Pixie Lott's Breakfast At Tiffany's Can Be Skipped
Forget Brexit: this week is all about the much-heralded opening of Breakfast at Tiffany’s at Haymarket Theatre featuring multi-million-pop-album-selling minstrel Pixie Lott and a scene-stealing cat.
In this adaptation by Richard Greenberg, the singer steps into the central role of Holly Golightly and follows in the footsteps of Daenerys Targaryen, who starred in the 2013 Broadway run. For better or for worse (most often the latter), it leans more towards from Truman Capote’s 1958 slim novella than the iconic 1961 film starring Hollywood golden girl Audrey Hepburn and a pre-A-Team George Peppard.
Set largely in New York in 1944, the central plot sees Golightly exchanging physical favours for financial remuneration and advancement — something which in her mind are interchangeable — as she scales the face of polite society one rich mug at a time. Fred (Matt Barber), an impoverished young milquetoast of a writer, lives in the same apartment block as her and wants more than her friendship. Meanwhile, Holly’s past is about to catch up with her.
This latest take has had around a month of previews to build up steam plus the run in New York three years ago so it is quite something to see a play as dull as this taking up precious West End space. Sure, there's the welcome rendition of Moon River, plenty of plot twists and the occasional gag or three but it very rarely rises above the pedestrian as a theatrical experience.
Much of the fault can be laid at the door of Greenberg’s script. His expansion of Capote’s classic story plugs the gaps with elements of drama, romance, darkness and humour but they simply don’t deliver; instead, the holes are invariably plugged with loud Polyfilla banter. All the main characters are equally unlikeable and the minor characters fare little better. The quirky and quarrelsome rollerskating fake opera singer-cum-nosy neighbour Mme Spanella (Melanie Barrie) is given far too many facets by Greenberg for the paltry stage time she is allotted and fails to be the comic relief this production desperately needs.
Furthermore, the script is wordy and — Lott aside — gives the cast little room to breathe. Characters other than Golightly are shorn of agency and the symbolism is occasionally heavier than at a Passover meal; an ornate and large birdcage bought by our anti-heroine for Fred is just one example, being an outstandingly obvious literal metaphor that says: “Look! Holly is trapped by her situation and lives in her own gilded cage!” Thanks. For. That.
Director Nikola Foster does his job here with all the subtlety of a Sicilian and the consistency of Donald Trump. Any nuance in the play is trampled underfoot by episodes of comically bad overacting. Dialogue is either purred out by Golightly or BOOMED OUT by the remainder of the cast. The set design can’t decide if Fred lives upstairs from Holly or two doors along. The musical aspect is played up at the beginning but later is sporadic and Lott only gets three numbers in total to show off her vocal talents.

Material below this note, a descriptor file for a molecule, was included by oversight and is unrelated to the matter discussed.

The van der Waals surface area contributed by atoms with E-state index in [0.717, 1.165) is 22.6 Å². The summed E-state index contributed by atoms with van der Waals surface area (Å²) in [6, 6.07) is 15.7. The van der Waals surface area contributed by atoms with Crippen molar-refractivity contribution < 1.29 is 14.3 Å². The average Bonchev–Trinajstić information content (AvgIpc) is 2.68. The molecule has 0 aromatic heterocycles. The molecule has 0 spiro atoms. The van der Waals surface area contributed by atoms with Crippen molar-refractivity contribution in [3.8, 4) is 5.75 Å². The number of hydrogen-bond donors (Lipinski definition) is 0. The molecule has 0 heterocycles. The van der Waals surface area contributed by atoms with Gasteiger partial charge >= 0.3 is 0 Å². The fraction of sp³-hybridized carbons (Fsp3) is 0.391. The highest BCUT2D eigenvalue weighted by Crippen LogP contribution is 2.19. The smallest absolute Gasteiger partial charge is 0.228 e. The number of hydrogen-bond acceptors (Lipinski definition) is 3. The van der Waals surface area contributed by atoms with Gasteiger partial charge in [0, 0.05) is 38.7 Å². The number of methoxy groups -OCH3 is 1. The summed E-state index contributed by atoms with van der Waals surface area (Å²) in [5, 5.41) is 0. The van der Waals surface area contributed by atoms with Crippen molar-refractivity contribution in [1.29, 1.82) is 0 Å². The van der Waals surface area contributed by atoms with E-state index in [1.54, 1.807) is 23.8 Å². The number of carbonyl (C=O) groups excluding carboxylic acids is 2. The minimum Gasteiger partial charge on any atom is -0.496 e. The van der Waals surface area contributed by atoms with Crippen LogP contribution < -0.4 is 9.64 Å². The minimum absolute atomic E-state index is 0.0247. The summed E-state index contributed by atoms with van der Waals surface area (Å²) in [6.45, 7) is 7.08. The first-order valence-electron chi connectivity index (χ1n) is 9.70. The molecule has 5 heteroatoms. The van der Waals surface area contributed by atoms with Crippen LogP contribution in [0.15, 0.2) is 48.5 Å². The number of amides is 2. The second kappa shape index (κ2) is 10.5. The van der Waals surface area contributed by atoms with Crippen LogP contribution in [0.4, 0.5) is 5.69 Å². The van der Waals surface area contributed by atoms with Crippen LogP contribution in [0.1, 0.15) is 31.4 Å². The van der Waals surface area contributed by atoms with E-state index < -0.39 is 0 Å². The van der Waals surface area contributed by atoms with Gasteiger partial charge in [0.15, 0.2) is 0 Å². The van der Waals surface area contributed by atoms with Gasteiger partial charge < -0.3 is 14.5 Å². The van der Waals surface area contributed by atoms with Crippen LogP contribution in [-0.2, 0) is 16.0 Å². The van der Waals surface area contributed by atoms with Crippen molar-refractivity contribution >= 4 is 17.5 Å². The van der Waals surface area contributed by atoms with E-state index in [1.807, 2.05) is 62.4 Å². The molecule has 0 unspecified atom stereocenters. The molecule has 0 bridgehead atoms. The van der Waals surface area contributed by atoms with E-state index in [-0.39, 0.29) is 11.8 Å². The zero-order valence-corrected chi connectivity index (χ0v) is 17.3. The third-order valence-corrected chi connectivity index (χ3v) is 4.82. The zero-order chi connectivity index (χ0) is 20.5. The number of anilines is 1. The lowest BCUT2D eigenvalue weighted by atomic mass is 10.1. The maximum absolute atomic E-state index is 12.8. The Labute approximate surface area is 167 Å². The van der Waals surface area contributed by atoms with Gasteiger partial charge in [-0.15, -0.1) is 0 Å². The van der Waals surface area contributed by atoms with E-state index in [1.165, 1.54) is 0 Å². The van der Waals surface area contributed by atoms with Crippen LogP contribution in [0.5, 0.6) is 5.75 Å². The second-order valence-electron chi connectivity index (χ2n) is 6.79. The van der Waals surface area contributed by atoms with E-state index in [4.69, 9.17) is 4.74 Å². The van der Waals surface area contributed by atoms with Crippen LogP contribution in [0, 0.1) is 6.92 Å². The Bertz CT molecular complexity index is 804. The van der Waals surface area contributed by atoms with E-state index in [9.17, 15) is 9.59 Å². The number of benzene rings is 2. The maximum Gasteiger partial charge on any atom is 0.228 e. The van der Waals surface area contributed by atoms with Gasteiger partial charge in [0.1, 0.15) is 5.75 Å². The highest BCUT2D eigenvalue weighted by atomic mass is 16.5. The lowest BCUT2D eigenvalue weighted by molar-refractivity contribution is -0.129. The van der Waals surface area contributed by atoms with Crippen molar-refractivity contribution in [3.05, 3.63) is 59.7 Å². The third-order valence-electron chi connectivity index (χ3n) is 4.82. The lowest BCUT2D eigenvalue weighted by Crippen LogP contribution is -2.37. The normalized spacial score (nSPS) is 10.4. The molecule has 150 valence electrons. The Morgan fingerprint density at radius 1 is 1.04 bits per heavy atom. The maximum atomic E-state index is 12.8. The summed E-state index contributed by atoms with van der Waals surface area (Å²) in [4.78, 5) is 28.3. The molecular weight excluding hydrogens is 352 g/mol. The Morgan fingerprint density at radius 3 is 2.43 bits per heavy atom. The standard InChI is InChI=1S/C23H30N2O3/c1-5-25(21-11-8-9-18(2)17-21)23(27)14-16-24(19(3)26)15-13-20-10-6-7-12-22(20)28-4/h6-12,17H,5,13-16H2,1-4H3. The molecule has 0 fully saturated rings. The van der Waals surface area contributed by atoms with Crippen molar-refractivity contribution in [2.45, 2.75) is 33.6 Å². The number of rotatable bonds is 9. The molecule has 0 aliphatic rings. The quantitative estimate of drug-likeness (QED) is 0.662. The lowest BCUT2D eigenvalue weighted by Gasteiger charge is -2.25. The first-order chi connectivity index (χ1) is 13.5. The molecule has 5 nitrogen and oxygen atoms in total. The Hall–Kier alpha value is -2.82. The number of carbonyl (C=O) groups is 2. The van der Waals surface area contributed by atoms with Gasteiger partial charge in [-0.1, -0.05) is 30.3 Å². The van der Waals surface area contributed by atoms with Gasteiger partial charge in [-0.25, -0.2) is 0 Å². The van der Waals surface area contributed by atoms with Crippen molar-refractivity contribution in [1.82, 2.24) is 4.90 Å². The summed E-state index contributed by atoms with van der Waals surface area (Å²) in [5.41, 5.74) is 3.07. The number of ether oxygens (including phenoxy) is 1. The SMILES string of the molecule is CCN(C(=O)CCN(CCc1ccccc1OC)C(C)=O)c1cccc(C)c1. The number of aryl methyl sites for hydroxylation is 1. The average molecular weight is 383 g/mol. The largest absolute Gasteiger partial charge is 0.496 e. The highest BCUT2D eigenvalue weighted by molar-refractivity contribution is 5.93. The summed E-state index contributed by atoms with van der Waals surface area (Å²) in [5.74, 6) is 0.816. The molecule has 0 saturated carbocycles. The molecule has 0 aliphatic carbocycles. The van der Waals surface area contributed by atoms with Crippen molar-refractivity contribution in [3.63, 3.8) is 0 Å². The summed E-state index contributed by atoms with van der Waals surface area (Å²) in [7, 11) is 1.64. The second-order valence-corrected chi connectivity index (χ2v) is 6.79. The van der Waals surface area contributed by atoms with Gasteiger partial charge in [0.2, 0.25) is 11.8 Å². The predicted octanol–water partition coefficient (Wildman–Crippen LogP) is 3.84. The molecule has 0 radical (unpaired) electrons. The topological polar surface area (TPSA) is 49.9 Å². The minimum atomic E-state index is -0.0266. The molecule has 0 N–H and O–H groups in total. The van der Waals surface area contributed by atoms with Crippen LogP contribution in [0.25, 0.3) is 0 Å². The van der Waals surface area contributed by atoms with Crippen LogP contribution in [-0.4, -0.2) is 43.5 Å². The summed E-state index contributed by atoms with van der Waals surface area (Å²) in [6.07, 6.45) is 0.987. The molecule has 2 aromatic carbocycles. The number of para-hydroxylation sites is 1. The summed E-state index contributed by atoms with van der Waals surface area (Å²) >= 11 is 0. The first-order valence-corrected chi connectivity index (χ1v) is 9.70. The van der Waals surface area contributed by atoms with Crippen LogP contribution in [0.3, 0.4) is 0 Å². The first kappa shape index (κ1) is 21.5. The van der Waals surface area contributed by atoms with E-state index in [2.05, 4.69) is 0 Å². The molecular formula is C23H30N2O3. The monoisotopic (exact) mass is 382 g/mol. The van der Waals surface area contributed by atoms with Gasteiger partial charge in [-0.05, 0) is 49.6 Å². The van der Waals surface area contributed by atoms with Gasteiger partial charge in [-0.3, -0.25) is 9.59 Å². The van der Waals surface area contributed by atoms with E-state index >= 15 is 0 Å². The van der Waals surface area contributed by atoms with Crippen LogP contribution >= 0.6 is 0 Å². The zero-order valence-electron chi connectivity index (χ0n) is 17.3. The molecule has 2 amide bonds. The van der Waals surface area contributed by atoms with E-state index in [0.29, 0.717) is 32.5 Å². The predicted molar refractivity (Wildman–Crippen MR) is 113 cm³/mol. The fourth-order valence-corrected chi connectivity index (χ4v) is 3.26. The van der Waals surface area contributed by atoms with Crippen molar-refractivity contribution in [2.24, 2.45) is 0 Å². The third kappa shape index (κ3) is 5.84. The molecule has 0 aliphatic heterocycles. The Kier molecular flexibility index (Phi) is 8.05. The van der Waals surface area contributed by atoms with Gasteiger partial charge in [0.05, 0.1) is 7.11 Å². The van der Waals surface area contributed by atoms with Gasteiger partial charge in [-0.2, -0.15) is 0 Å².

Speaking of Fred, Foster and Greenberg’s portrayal of him is a travesty in its own right. Named by Golightly after her brother fighting in the war, his chief task is to serve as a dutifully reliable narrator who flips between two alter egos: Lord Friendzone and Captain Exposition. Greenberg goes where Capote didn’t and explicitly makes Fred a bisexual boy-next-door who is continually pushed away by his lady paramour. Playing a one-dimensional character with few significant interactions outside of those with Golightly, Barber is essentially asked to be a brunette Ken doll who spends as much time frowning, pouting and posing as anything else.
The casting leaves something to be desired too. In one of Hollywood’s most famous cases of “yellowface”, the Breakfast at Tiffany's film saw white actor Mickey Rooney hamming it up with prosthetics and a phony accent to play the Japanese photographer Yunioshi. Given the ongoing uproar over that decision and how this summer’s Absolutely Fabulous movie again raised this issue, it seems a tad curious to cast English/Indian actor Andrew Joshi in that same role. Also, as Golightly’s gal pal Mag, Naomi Cranston struggles with her accent which comes across as Arkansas via Australia; this raises the question of why plays set in America find it necessary to force actors to speak through variable-quality US accents while plays like Romeo and Juliet or The Merchant Of Venice which are set in Italy get along fine with actors rolling out the prose in inch-perfect RP.
On the plus side, Lott positively fizzes throughout and lifts Breakfast a few notches higher than it should be considering its considerable faults. Sevan Stephan superbly chews up the scenery as the tough-talking OJ Berman, Victor McGuire gives stout support as the anguished bartender Joe Bell and the scene-stealing Bob The Cat deserves an Olivier nomination for the remarkable way in which he silently but steadfastly adds much of what passes for pathos in this misbegotten adaptation.
It would be too much of a cheap shot to label this play a dog’s breakfast, even if it is a flat and unentertaining mess for the most part. Lott is a touch too pristine to truly convince as Golightly but the singer is undoubtably Breakfast's saving grace. Capote’s effortlessly light and precise prose is rendered leaden and grey in Greenberg’s hands and Foster adds insult to injury with his woefully heavy-handed directing. Despite modern dietary advice to the contrary, there would be no harm done by skipping this particular Breakfast.
Breakfast at Tiffany's continues at the Haymarket Theatre until 17 September. Tickets can be bought through the official website. Londonist attended on a press ticket.
Last Updated 29 July 2016